Not just HCC, the Ramban district administration had also proposed tunneling at several locations between Nashri and Banihal. The then Additional Deputy Commissioner Ramban had shot a letter (no. 957-64/ACQ/NH1A, dated March 16, 2017) stating that the execution work of four laning of National Highway was being done in the hilly, fragile and slide prone area.

However, the NHAI ignored the suggestion and asked the company to go ahead with the road widening project, said an HCC official.

On the contrary, Mr. Phonsa believes the HCC’s proposal “was improper and suggested tunneling at only a few places.” And among those places a couple of spots didn’t even require tunneling. These spots, he said, were developed through road-widening. 

What happens to the abandoned roads constructed as per previous plan, Mr Phonsa quips: “These roads will be used by locals and Heavy Motor vehicles.”

The realignment plan consists of 5 tunnels, 33 culverts, 13 via-ducts, 11 minor bridges, and three underpasses to “bypass the deadly stretches.” 

As per Mr. Phonsa, the realignment project has been allotted to four different companies including TATA, CEIGALL India Limited in joint venture with Patel Engineering Limited and DRA for the balancing of the realignment. 

The physical progress of realignment as per Mr. Phonsa is: 0% for Package 1, 1.5% for Package 2 and 5% for Package third till date.

Ground Situation

CEIGALL India Limited is constructing 6.6 km Makarkoot-Silar (Sherbibi) via-duct over Nallah Bishlari valued at Rs 450 crores including GST and two-tube Digdol-Khooni Nallah tunnel measuring 6.2 kms valued at Rs 800 crores without GST, Company’s Project Manager Bhim Sen Chodhary told Greater Kashmir.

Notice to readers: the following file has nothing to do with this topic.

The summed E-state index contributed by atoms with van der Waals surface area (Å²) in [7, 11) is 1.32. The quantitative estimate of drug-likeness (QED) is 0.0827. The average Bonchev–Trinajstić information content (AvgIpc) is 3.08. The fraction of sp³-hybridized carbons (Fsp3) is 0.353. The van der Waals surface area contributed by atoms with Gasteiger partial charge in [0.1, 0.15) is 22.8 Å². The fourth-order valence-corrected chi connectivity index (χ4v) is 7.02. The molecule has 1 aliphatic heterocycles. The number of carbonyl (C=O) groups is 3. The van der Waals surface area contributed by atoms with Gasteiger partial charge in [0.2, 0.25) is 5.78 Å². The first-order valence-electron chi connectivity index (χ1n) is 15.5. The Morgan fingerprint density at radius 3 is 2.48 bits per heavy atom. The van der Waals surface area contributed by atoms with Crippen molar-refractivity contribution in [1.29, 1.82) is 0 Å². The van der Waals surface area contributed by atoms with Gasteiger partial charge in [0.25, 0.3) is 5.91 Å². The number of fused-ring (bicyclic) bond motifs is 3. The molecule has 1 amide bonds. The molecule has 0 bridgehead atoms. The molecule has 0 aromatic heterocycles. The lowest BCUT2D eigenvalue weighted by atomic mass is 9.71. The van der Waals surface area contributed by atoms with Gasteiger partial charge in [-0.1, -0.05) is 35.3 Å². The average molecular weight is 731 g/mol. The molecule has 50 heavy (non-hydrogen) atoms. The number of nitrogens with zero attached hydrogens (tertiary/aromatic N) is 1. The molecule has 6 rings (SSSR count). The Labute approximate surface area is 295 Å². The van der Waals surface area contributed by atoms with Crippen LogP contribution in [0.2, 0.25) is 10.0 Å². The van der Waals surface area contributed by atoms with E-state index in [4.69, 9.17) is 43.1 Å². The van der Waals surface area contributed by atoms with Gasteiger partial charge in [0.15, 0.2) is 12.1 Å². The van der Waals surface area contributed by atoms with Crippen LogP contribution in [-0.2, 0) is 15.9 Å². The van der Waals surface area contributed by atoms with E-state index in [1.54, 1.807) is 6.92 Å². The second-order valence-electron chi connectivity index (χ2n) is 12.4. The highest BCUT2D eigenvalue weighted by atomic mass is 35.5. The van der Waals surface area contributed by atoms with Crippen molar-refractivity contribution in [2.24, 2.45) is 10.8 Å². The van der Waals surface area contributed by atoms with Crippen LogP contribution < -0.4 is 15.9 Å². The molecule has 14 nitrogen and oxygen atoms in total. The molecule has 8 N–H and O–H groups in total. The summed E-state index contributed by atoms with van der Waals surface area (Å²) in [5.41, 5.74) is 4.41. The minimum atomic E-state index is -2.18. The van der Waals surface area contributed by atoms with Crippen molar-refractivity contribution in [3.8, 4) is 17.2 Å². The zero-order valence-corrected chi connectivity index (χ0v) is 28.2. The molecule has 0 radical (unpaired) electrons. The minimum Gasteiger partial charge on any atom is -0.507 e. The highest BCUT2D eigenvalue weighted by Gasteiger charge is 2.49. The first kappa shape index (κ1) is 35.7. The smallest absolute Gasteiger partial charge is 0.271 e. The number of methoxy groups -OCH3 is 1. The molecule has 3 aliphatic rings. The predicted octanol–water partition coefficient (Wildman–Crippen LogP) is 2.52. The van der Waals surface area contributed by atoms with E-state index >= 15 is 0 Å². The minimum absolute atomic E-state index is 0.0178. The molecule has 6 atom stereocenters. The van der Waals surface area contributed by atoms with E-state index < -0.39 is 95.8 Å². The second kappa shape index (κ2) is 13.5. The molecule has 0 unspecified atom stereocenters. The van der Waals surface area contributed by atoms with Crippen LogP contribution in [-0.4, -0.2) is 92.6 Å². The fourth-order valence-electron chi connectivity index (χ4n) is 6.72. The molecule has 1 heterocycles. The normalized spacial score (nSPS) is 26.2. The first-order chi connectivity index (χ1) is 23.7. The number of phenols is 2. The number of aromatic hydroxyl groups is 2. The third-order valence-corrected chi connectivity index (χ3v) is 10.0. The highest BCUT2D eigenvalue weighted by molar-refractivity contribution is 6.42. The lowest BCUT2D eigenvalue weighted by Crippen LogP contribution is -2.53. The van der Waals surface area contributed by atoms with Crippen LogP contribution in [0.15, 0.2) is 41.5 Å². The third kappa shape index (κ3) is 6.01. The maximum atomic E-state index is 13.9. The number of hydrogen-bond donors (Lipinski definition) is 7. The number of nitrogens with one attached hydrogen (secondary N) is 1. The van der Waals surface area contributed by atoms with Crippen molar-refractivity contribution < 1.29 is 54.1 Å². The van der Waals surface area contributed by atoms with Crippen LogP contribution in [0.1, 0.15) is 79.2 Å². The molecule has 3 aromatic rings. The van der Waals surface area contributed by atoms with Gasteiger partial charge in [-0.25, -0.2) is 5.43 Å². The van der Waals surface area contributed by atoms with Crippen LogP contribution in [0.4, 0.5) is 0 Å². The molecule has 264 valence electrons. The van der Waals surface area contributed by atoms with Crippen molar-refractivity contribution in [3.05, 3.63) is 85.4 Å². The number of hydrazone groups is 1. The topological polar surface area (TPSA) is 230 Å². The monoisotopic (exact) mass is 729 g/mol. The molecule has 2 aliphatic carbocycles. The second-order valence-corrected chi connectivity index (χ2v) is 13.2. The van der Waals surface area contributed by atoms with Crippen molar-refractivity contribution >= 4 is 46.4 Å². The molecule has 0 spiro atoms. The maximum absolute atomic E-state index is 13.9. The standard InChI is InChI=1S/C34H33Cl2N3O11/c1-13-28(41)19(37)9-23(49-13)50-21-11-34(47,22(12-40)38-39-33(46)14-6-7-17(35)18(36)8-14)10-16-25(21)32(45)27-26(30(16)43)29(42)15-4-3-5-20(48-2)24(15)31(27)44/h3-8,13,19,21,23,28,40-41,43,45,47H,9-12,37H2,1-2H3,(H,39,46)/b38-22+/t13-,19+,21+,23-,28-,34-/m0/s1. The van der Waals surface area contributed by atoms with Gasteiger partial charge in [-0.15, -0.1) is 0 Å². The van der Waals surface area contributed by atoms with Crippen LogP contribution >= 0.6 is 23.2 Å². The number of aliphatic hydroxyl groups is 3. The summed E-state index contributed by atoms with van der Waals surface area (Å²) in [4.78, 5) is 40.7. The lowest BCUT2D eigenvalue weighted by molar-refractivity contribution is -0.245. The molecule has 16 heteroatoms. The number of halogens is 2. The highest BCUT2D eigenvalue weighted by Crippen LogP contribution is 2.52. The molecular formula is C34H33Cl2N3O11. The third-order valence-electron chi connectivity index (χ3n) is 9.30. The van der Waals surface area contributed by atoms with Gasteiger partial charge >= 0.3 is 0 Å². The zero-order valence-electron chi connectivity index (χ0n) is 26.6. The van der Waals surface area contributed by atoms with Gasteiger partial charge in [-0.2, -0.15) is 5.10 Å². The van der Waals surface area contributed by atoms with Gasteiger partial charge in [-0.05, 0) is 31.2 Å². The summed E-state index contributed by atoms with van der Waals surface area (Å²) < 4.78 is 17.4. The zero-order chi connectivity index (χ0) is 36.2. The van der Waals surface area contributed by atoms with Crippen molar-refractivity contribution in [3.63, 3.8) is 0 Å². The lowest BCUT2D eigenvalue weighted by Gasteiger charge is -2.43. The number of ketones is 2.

He said out of four via-ducts, No.1 and No.2 are 30% complete with No.3 and No.4 still in the “drawing phase.” 

DMR, which is constructing 775 metres Mehar-Cafetaria Morh (Ramban) twin-tube-tunnel valued at Rs 371 crores say 50-metres of one tube are completed with micro-filing also going on “for stability.”

The company is also executing the construction of four bridges including the strategic Dalwas Bridge near Nashri and a Cut & Cover tunnel of 570 metres near Mehar.

Started in April this year, DMR’s Project Manager Jitendra Mishra says that they expected the work to be completed “by the end of 2023.”

“The soil here is class five, the lowest of the quality, necessitating digging and rib-caging the tubes simultaneously,” Mishra says.

As per Gammon India, which is constructing Ramban Bypass and Two tunnel tubes at Chanderkote, 900 metres of tunneling work has been completed. While 700 metres of Ramban Bypass are finished, 800 metres are yet to be worked upon.

Bipin Singh, Project Manager Gammon India says that work on the Chanderkote tunnel was delayed because “transporters didn’t agree to drop material at the spot required and that the company had to use our own trucks for the job.”